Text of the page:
April 29, 1922 - May 28, 2007
Born in Baltimore, Maryland
First black Congressman from Maryland; champion for minority competition; founding member of the Congressional Black Caucus
Parren J. Mitchell was a pioneering activist for minorities and minority business causes since his youth. A Baltimore native, born April 29, 1922, Mitchell grew up as the son of a waiter at the Rennert Hotel. The family shared a small house off Pennsylvania Avenue. At age 12, Mitchell first entered the world of black activism,
picketing with his older brother Clarence against local merchants who would not hire African Americans. Mitchell attended Garnet Elementary School, Booker T. Washington Junior High School, and graduated in 1940 from Frederick Douglass High School.
Mitchell never shied away from a fight to improve minority conditions, and his family was involved in the Civil Rights struggle since the 1930s. His brother—Clarence M. Mitchell, Jr.—served as head of the Washington bureau of the NAACP. Sister-in-law Juanita Jackson-Mitchell, a civil rights lawyer, was also active in the NAACP. Parren’s nephew, Clarence Mitchell III, was a State Senator.
Parren Mitchell served in combat in World War II as a commissioned officer. He received a Purple Heart for his service. He graduated from Morgan State College in 1950, and went on to receive a Master’s in Sociology from the University of Maryland—after a successful lawsuit allowed him to become the school's first black graduate student. (Mitchell was later inducted into the University’s Hall of Fame.) After college, Mitchell worked as a probation officer and supervisor in Baltimore, while simultaneously teaching at Morgan State.
That departure led to Mitchell’s unsuccessful first bid for a congressional seat. After losing a close race, he returned to teaching at Morgan State and prepared for another run. In 1970, Mitchell ousted incumbent Sam Friedel, despite a vote count snafu in the primary, harassment and a firebombing incident at his campaign headquarters. Solid support in Baltimore’s black districts enabled his victory.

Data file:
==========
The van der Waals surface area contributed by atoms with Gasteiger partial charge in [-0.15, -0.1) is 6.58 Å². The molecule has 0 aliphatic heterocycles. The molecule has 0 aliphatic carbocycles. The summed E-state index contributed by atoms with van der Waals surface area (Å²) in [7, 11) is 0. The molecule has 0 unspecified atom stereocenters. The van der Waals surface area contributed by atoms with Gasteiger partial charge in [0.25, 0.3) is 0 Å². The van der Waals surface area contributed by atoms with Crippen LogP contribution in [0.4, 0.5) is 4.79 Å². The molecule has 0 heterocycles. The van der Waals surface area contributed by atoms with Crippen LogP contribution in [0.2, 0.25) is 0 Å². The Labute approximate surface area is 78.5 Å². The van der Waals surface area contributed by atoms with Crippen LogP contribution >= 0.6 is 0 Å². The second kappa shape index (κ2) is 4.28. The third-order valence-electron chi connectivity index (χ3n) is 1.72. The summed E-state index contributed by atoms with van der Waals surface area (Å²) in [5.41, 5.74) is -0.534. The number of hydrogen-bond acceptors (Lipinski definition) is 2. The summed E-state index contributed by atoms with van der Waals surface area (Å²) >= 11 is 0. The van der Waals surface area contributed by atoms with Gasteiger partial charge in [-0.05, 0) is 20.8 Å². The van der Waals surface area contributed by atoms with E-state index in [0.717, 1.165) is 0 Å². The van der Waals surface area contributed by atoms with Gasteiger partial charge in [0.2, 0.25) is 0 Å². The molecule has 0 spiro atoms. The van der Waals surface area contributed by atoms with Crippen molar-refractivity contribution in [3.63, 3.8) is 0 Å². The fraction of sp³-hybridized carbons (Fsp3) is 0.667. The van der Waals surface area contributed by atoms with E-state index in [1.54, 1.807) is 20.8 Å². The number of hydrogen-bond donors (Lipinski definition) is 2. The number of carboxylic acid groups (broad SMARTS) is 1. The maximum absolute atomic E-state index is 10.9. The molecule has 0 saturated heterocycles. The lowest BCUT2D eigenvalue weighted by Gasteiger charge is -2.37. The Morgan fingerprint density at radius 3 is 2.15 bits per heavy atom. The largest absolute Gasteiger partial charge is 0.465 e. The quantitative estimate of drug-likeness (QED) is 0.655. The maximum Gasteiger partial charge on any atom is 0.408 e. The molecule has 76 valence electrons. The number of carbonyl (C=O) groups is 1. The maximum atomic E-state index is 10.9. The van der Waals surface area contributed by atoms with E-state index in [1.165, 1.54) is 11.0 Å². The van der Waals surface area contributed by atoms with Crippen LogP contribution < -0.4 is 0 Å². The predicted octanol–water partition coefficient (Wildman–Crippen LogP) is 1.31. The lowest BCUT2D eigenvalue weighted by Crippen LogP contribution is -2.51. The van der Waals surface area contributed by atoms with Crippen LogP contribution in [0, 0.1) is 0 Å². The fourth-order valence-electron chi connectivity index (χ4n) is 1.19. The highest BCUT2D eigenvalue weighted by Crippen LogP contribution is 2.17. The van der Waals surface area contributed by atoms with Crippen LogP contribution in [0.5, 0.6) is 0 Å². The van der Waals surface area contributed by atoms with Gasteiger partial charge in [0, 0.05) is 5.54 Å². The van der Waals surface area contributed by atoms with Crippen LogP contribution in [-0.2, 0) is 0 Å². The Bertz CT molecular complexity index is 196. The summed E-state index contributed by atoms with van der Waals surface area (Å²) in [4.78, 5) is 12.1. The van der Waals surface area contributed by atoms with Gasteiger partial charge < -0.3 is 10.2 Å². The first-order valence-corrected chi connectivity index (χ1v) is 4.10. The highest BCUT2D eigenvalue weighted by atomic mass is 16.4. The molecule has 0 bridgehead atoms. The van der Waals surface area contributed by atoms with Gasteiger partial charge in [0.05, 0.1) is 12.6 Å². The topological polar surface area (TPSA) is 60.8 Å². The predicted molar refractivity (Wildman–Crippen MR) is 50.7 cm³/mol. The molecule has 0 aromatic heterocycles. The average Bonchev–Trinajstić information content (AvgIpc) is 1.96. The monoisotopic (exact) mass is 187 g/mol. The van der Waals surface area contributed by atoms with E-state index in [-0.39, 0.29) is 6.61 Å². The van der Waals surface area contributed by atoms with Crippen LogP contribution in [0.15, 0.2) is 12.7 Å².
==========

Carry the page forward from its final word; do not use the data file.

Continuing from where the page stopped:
A founding member of the Congressional Black Caucus, Mitchell’s eight terms in Congress were hallmarked by tenacious effort and countless hours working to ensure fair procurement opportunities for minority and disadvantaged business. In 1976, Mitchell attached a 10% minority business set-aside to President Carter’s $4 billion Public Works bill. In 1982, he amended the $71 billion Surface Transportation Act to ensure that 10% of contracted work went to minority enterprises.
In 1984, while still in Congress, Mitchell established and became Chairman of the Minority Business Enterprise Legal Defense and Education Fund (MBELDEF). This watchdog group’s mission was to: “defend, advocate, and promote domestic and international policies affecting equitable and full participation of minority enterprises in the local, regional, national, and global marketplace.”
In 1985, at age 63, Mitchell announced that he would not seek a ninth term in Congress.
During his retirement years, Mitchell continued his tireless activism. A scholarship for UMD students, sponsored by the Black Alumni Network, and several charitable trusts were enacted in Parren’s name. The Parren Mitchell Foundation gives awards to leaders in the African American community. In 2007, a post office in Baltimore was named in his honor.
Congressman Mitchell died on May 28, 2007 of complications from pneumonia at Greater Baltimore Medical Center. He was 85 and had lived in a nursing home since a series of strokes several years ago.
• Parren Mitchell's Wikipedia Page
URL (Click to bookmark): http://www.visionaryproject.org/mitchellparren